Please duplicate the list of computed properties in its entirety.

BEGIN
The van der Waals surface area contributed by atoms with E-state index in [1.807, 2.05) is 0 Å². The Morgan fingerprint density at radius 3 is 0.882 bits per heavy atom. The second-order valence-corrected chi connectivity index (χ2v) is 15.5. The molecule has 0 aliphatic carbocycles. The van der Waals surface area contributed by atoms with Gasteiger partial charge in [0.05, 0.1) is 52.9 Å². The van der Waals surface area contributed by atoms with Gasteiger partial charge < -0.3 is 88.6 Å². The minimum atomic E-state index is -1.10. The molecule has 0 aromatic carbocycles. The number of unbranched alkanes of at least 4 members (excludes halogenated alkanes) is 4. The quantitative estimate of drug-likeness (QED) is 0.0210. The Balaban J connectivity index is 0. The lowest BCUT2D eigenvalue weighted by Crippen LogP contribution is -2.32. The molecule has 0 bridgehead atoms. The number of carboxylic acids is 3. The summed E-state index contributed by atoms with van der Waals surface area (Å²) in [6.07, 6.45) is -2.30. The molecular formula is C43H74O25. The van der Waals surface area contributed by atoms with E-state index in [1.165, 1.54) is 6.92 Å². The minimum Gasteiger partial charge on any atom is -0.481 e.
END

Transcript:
The van der Waals surface area contributed by atoms with E-state index in [1.807, 2.05) is 0 Å². The Morgan fingerprint density at radius 3 is 0.882 bits per heavy atom. The second-order valence-corrected chi connectivity index (χ2v) is 15.5. The molecule has 0 aliphatic carbocycles. The van der Waals surface area contributed by atoms with Gasteiger partial charge in [0.05, 0.1) is 52.9 Å². The van der Waals surface area contributed by atoms with Gasteiger partial charge < -0.3 is 88.6 Å². The minimum atomic E-state index is -1.10. The molecule has 0 aromatic carbocycles. The number of unbranched alkanes of at least 4 members (excludes halogenated alkanes) is 4. The quantitative estimate of drug-likeness (QED) is 0.0210. The Balaban J connectivity index is 0. The lowest BCUT2D eigenvalue weighted by Crippen LogP contribution is -2.32. The molecule has 0 bridgehead atoms. The number of carboxylic acids is 3. The summed E-state index contributed by atoms with van der Waals surface area (Å²) in [6.07, 6.45) is -2.30. The molecular formula is C43H74O25. The van der Waals surface area contributed by atoms with E-state index in [1.165, 1.54) is 6.92 Å². The minimum Gasteiger partial charge on any atom is -0.481 e.